In 1968, a group of "women-libbers" protested the Miss America Beauty Pageant. They argued that the pageant symbolized the cultural problem of men chauvinistically defining and exploiting women as sex objects. The protesters crowned a live sheep "Miss America" to parody that men treated women like animals at a county fair. They chained themselves to a life-size Miss America puppet which was paraded and auctioned off by a woman dressed up as a male Wall Street financier. "Step right up, gentlemen, get your late model woman right here-a lovely paper dolly to call your very own property … She can push your product, push your ego, or push your lawnmower …"

The highlight of the afternoon was the famous "Burn Your Bra" Freedom Trash Can. With elaborate ceremony and shouts of joy, the protesters threw away what they identified as male-promoted "instruments of torture"-high-heeled shoes, corsets, girdles, padded bras, stockings, false eyelashes, curlers, and copies of Playboy, Cosmopolitan, and Ladies Home Journal. They shouted "Freedom for Women!" and "No More Miss America" and hung a banner from the balcony reading "Women's Liberation."

The display marked the cultural launch of feminism—the philosophy that women have the right to define their own existence. Feminists argued that women had been wrongly defined by men as housewives and/or sex objects. They reasoned that women would find happiness, wholeness, and self-respect when they had the freedom to define themselves. And culture promptly set about giving them the power and right to do so.

Fast forward to 2010.

Last week, Miss USA released the official contestant photos of  51 pageant hopefuls. The look? Lacy black lingerie, fishnets, smudged kohl eyeliner, knee-high boots, stilettos, voluptuous cleavage, and naked flesh, the like of which have traditionally been associated with prostitutes and porn stars, not beauty queens.  The photo shoot, entitled "Waking up in Vegas," featured steamy, seductive Playboy-like poses on a large bed and other bedroom furniture.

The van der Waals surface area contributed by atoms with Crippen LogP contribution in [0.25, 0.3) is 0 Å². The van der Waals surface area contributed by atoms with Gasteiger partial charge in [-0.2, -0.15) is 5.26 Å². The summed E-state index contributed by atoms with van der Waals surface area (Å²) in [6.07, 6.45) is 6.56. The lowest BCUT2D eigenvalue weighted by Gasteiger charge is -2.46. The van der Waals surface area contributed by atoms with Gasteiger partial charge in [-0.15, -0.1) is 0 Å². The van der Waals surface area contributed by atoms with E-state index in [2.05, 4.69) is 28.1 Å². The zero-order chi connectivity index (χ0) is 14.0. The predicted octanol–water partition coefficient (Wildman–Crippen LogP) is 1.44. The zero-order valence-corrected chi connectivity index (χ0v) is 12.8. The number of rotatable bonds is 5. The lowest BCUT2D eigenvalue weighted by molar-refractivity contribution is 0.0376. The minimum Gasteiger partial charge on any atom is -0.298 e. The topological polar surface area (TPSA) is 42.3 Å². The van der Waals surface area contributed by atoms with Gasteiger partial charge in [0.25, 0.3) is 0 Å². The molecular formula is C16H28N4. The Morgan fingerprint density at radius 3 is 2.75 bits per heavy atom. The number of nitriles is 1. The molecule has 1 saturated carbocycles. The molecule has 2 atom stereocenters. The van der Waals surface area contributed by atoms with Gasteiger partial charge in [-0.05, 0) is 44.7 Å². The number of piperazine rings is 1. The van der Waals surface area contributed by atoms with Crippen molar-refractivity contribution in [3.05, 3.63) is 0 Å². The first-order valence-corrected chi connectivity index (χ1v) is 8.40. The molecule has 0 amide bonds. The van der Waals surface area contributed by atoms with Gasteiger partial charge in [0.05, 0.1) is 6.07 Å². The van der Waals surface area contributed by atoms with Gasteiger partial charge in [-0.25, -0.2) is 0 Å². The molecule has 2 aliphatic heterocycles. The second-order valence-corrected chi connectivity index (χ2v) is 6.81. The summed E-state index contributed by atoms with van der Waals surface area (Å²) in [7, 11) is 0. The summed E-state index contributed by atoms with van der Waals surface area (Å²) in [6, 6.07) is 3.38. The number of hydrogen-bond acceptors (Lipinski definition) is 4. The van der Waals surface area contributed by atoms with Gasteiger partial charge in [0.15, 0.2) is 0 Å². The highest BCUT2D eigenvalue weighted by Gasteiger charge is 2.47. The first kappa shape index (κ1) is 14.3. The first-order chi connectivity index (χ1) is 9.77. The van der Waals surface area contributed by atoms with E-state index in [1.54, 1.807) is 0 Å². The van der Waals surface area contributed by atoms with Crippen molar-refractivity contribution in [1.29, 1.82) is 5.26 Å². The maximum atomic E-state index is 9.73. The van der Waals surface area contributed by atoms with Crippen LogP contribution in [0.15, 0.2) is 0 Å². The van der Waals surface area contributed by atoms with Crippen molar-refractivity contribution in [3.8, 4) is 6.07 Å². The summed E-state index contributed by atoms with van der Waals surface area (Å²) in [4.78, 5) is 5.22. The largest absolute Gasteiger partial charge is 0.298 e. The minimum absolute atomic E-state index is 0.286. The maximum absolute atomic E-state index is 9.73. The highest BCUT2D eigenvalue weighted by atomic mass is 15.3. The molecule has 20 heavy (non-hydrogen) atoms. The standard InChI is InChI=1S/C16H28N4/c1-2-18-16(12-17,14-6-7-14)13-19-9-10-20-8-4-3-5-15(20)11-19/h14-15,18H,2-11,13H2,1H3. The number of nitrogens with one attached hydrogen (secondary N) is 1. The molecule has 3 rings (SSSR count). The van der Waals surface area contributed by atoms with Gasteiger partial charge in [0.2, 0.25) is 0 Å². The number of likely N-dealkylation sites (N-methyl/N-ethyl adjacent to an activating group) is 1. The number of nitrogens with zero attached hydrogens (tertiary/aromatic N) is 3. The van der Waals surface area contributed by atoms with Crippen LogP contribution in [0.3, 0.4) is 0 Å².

Rima Fakih made history as the first Arab-American to win the pageant. Besides being crowned Miss USA, she also has the dubious distinction of procuring top honors in a pole dancing competition. What's even more startling than her lewd behavior, is that this behavior is supported by women. It's women who uphold the right of Fakih and other contestants to break the "princess, good-girl" stereotype. According to female organizers, princess is passé - but the woman who exerts her sexual power is smart, sophisticated, and worthy of a Miss USA title.

What was once considered exploitative is now considered empowering.

How did this happen? The feminists of the past protested against the sexual objectification of women. Thus, it would appear that modern women have rejected the tenets of feminism. Ironically, however, quite the opposite is true. The raunch culture of today is due to the fact that young women have so thoroughly embraced feminist thought.

Feminism taught the new generation that:

  1. Men have historically deprived women of power and freedom
  2. Women need to reclaim their power and freedom
  3. Women exert power and freedom by rejecting the restrictive, male-defined roles and boundaries of Judeo-Christianity
  4. Women have the right to define their own behavior
  5. Women have the right to define what womanhood is all about

The daughters of the feminist generation were raised on these ideas. They embraced them and took them to heart. Since sex is power, what better way for women to exert their power than through sexuality? They concluded that Girl Power is best expressed by throwing off all boundaries and becoming brazenly sexual. The Spice Girls, The Sex & the City stars, and celebrities such as Britney Spears, Paris Hilton and Lindsay Lohan all modeled the idea that empowerment equals the right to be raunchy. The idea quickly caught on.